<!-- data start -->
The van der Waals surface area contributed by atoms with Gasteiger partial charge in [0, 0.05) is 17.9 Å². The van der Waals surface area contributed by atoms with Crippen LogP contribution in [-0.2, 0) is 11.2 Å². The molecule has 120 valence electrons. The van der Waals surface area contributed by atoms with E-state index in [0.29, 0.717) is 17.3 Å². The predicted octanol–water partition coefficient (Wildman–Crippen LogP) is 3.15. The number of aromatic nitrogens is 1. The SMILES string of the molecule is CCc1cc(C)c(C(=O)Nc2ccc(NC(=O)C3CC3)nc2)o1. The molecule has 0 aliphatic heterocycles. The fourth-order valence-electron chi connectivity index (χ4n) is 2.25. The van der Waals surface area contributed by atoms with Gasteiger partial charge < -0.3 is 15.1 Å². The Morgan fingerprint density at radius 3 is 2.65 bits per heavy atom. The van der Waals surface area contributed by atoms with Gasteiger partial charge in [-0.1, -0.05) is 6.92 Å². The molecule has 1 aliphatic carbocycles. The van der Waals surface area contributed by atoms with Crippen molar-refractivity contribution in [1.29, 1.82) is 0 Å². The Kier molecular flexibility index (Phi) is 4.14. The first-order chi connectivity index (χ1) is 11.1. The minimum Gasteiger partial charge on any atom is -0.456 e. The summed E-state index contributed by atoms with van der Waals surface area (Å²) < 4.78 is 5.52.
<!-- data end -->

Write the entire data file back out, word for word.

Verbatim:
The van der Waals surface area contributed by atoms with Gasteiger partial charge in [0, 0.05) is 17.9 Å². The van der Waals surface area contributed by atoms with Crippen LogP contribution in [-0.2, 0) is 11.2 Å². The molecule has 120 valence electrons. The van der Waals surface area contributed by atoms with E-state index in [0.29, 0.717) is 17.3 Å². The predicted octanol–water partition coefficient (Wildman–Crippen LogP) is 3.15. The number of aromatic nitrogens is 1. The SMILES string of the molecule is CCc1cc(C)c(C(=O)Nc2ccc(NC(=O)C3CC3)nc2)o1. The molecule has 0 aliphatic heterocycles. The fourth-order valence-electron chi connectivity index (χ4n) is 2.25. The van der Waals surface area contributed by atoms with Gasteiger partial charge < -0.3 is 15.1 Å². The Morgan fingerprint density at radius 3 is 2.65 bits per heavy atom. The van der Waals surface area contributed by atoms with Gasteiger partial charge in [-0.1, -0.05) is 6.92 Å². The molecule has 1 aliphatic carbocycles. The van der Waals surface area contributed by atoms with Crippen molar-refractivity contribution in [1.29, 1.82) is 0 Å². The Kier molecular flexibility index (Phi) is 4.14. The first-order chi connectivity index (χ1) is 11.1. The minimum Gasteiger partial charge on any atom is -0.456 e. The summed E-state index contributed by atoms with van der Waals surface area (Å²) < 4.78 is 5.52.